Libyan anti-government protesters continued to gather Feb. 18, with reports of deaths coming from the restive northeastern cities of Benghazi and Al Bayda. Though the bulk of the protests so far have been about 1,000 kilometers (600 miles) away from Tripoli and have not yet reached a critical mass, this does not mean they do not pose a threat to leader Moammar Gadhafi.
Protests in Libya continued for a fourth day Feb. 18, with reports of deaths coming from the particularly restive northeastern cities of Benghazi and Al Bayda. Human Rights Watch reported Feb. 17 that 24 people (other opposition estimates put it closer to 33) protesting the regime of leader Moammar Gadhafi were killed by responding security forces and pro-government militias across five cities on Feb. 16 and Feb. 17, most by gunshot wounds. Violence continued in both cities the next day, with Benghazi reporting 14 deaths. Opposition leaders claim that "thousands" have congregated in Benghazi and Al Bayda, though there is very little video or photographic imagery to support these claims. Only short, amateur videos and pictures of protesters are available so far, and those videos only show loosely packed crowds numbering perhaps in the hundreds. This is not to say that there are not more protesters on the street. There is a dearth of foreign media coverage in Libya and state-owned television is not broadcasting images of the protesters but the limited, crude footage STRATFOR has seen so far does not show crowds large enough to back up the opposition's claims.
Location of Anti-government Protests
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Tripoli: Libya's capital, population 1.7 million, has not seen anti-government protests on the scale of towns in the northeast, but there are indications that may be changing. Twitter users have reported that at least one building was set on fire and that protesters raised a Libyan flag dating to before Gadhafi took power over a court building in Tripoli — though these reports have yet to be confirmed and could be misinformation from the anti-government demonstrators. Limited, amateur video footage from the city indicates that anti-government forces consist of no more than a hundred or so people. Tripoli has also seen large turnouts for pro-government protests in previous days, with Gadhafi even taking part Feb. 17 and Feb. 18. The presence of pro-government protesters could lead to a violent confrontation between the two sides.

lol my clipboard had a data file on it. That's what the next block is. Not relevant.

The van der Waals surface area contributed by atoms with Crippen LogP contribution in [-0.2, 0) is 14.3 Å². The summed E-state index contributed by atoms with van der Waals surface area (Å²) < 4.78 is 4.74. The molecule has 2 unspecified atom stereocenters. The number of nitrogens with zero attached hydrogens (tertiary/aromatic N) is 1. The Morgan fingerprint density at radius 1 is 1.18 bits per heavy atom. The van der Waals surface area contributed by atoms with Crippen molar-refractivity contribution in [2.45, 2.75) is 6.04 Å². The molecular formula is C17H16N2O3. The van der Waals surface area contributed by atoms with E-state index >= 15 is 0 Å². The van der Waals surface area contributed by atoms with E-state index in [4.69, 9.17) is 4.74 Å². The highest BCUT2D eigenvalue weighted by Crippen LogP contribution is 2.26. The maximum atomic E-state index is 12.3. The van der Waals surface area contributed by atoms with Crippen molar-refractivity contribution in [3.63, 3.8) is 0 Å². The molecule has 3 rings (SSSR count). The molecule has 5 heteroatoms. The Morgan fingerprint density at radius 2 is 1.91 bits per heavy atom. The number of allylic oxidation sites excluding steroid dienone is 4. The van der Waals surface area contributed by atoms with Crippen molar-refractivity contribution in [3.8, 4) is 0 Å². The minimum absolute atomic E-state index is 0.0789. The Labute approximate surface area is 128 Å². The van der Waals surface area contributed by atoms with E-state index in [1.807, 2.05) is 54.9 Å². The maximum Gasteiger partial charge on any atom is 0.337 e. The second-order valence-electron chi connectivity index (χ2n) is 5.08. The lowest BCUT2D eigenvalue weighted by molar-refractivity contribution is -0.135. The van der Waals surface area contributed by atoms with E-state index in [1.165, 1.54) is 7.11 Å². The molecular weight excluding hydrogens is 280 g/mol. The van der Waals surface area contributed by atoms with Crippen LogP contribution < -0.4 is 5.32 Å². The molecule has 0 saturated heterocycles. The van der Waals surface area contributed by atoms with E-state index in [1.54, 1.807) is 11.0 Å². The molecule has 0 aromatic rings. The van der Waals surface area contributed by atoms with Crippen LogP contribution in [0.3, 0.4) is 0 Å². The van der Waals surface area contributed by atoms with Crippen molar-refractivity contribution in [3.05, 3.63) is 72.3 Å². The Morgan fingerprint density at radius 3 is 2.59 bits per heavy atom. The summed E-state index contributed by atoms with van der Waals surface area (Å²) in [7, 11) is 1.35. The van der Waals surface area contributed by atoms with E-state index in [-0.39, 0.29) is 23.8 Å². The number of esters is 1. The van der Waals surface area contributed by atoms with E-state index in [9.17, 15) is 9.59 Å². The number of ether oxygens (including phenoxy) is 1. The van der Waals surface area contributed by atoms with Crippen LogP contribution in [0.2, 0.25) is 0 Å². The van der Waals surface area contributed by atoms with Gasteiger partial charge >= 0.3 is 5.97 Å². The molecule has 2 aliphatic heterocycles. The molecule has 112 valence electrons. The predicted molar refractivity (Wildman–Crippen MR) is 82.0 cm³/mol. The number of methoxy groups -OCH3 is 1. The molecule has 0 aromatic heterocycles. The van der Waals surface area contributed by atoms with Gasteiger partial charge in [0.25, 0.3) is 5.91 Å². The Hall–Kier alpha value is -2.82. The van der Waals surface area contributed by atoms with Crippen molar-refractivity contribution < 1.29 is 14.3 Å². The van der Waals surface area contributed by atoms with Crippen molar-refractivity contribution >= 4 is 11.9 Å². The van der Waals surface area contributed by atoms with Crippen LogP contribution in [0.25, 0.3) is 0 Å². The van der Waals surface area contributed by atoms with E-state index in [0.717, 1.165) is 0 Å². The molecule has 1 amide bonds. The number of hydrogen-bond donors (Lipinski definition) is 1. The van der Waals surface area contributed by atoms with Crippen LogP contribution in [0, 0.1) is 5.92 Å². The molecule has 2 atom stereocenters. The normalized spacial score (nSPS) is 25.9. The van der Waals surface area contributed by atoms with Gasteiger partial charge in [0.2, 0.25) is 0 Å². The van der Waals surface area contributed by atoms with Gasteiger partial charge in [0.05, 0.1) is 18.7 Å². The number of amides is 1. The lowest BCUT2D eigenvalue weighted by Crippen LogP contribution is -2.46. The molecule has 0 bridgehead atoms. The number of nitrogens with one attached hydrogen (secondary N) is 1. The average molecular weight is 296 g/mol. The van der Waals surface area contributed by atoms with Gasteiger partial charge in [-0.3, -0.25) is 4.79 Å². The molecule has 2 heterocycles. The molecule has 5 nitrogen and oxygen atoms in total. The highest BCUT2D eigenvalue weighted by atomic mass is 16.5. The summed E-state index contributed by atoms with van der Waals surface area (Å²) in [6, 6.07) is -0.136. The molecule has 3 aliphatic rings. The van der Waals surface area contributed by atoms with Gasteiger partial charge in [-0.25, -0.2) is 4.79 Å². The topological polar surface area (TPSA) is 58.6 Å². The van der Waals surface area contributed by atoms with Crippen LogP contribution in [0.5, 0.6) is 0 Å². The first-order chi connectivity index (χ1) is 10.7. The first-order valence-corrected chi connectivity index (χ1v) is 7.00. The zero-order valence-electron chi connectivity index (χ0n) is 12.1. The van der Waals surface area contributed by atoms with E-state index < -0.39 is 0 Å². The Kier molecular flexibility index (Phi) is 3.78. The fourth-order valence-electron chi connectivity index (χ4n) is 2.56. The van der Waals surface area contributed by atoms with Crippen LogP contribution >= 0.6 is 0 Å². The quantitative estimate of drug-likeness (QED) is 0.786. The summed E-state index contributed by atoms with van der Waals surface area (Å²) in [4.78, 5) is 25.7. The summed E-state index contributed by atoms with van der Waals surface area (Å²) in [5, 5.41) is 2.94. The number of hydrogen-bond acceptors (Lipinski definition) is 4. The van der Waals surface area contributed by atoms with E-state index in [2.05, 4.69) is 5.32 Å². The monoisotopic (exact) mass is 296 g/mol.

Benghazi: Protesters were gathering near the courthouse in the city's center Feb. 18. An eyewitness speaking to CNN earlier in the day said there were no security forces near the courthouse but that they were gathering around the outskirts of the city of 650,000 people. A nurse at a Benghazi hospital said unidentified men in security uniforms abducted three patients overnight who had been injured in protests the previous day — possibly an attempt to detain protest leaders in order to disrupt their organization. Quryna newspaper reported that 1,000 prisoners also escaped from Al Kuifya prison — 150 were subsequently recaptured, indicating that police are still patrolling the area — on the outskirts of Benghazi and are being blamed for setting fire to the prosecutor's office, a bank and a police station. Prison breaks are significant as they may release political prisoners along with criminals, adding both ideological and physical opposition to the government to the streets. The bulk of the protesters appears to be peaceful. Reports of physical violence appear to trace back to the prisoners and not necessarily the protesters; however, the line can blur very quickly in such a fluid situation.
Al Bayda: There are conflicting reports on the death toll in this city of 206,000 for Feb. 18, ranging from two to 25 dead. On Feb. 17, hospital staff confirmed that 16 people were killed during protests. Murky reports citing opposition groups outside of Libya (Swiss-based Libyan Human Rights Solidarity Group and the Libyan Committee for Truth and Justice) claimed that protesters had "taken over the city," though it is unclear what this means. They also stated that security forces were fighting back, so protesters certainly are not operating unopposed in the city. Reuters reported that police were joining the protesters' side. There are unconfirmed reports that protesters took over the airport there as well as reports that pro-government militia groups, some reportedly even coming from Chad, are being used to fight back against the protesters. The use of foreign mercenaries would be an interesting development in Libya, especially considering reports that the local police may be joining with the protesters, and certainly warrants further attention.